Rob Roy MacGregor: Part rogue, part folk hero, the story of Rob Roy MacGregor was first told in Rob´s own lifetime by the writer Daniel Defoe. He was later portrayed in a novel by Sir Walter Scott, so it is hardly surprising that, later still, he should also have been the subject of attention from film-makers. There was a silent epic from 1922 with a cast of 2000, filmed around Loch Lomond.
Then Walt Disney took up the story. With the big-budget film industry’s usual preference for legend and dramatic action rather than accurate historical detail, Rob Roy (1953) was an exciting film, starring Richard Todd in the title role, with action sequences set in the hills above Loch Ard. Highlanders and redcoats, swords, targes (Highland shields) and roaring cannon provided plenty of excitement. Misty hills and snow patches added extra atmosphere. (The extras were from the local regiment the Argyll and Sutherland Highlanders.)
Apart from providing the filming locations for scenes from Geordie and The Thirty Nine Steps Balquhidder has another large input into film making in Scotland. The area around Balquhidder was the home of original Rob Roy McGregor who is buried in Balquhidder churchyard. The story of Rob Roy has been told in five movies stretching from the first film in 1911 to the 1995 movie starring Liam Neeson as Rob Roy.
39 Steps 1959: The chain on Richard Hanneys bicycle breaks while he crosses a bridge. This was filmed at the bridge over the River Balvag at Balquhidder. All of the following scenes up until he arrives at Glenkirk House were also filmed in Balquhidder. The Tearoom at Brig O’ Turk also featured in the 1959 version and can be seen on the left.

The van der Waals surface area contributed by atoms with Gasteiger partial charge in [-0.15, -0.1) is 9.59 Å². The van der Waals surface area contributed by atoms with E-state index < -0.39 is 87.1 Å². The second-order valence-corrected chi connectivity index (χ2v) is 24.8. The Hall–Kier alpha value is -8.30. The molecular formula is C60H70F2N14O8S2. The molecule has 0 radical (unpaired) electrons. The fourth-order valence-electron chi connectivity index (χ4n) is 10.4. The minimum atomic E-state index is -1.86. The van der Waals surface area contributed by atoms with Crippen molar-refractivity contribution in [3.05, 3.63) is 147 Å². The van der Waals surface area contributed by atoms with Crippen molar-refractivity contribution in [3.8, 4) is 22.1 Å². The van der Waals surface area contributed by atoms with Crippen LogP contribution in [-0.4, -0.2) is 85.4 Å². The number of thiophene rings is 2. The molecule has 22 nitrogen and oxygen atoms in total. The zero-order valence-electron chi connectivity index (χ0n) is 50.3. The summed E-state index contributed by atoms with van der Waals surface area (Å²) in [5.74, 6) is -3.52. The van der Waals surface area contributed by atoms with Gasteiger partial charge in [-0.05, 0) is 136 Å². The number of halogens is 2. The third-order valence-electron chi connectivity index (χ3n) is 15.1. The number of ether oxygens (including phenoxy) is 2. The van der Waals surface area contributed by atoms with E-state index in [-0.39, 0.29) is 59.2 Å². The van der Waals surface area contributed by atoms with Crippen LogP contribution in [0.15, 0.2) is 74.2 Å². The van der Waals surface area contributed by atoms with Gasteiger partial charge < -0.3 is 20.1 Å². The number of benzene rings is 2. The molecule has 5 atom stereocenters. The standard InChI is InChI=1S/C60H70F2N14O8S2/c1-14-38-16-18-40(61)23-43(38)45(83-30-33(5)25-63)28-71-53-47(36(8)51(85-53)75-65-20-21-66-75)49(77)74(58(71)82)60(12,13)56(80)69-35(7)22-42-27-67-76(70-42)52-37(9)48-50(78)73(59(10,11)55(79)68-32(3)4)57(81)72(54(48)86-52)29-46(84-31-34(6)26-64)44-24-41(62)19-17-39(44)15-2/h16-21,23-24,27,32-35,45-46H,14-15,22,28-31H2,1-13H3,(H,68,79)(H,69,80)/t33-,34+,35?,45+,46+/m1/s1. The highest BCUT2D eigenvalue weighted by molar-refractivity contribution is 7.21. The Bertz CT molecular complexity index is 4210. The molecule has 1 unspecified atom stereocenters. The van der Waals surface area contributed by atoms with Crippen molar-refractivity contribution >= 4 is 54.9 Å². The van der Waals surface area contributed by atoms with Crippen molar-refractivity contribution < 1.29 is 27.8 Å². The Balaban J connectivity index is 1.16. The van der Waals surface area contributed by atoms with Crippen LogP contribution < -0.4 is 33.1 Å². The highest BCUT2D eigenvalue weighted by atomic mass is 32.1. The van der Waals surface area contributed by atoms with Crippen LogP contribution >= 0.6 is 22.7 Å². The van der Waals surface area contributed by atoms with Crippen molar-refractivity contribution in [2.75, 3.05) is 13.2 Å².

Monty Python & the Holy Grail:In 1974 Doune Castle became one of the film locations of the British comedy film “Monty Python and the Holy Grail”. The movie is a parody of King Arthur made by the Python Team which also produced the successful film “Life of Brian” in 1979. Since 2004, many visitors pilgrimage to Doune for the “Annual Python Day”.
Stirling Castle was used for the TV series ‘Colditz’ in 1970 because the exterior has some similarities with the Colditz Castle in Germany. The drama was about the Allied POW’s who tried to escape from the castle during World War II when the castle was used as a military prison.
In 2011 The Hollywood film ‘The Eagle’ a story about the disappearance of a Roman Legion in the year 140 AD was partly filmed in The Trossachs with scenes of Loch Lomond in the movie. Other areas of Scotland were also used in the film such as Achiltibuie in Wester Ross.
Scotland’s popularity as a destination for film locations continues to grow not just for its stunning scenery but also the cities of Glasgow and Edinburgh feature often as film locations. Lets hope that the current Scottish Governments love affair with wind turbines does not kill of the outdoor film making potential!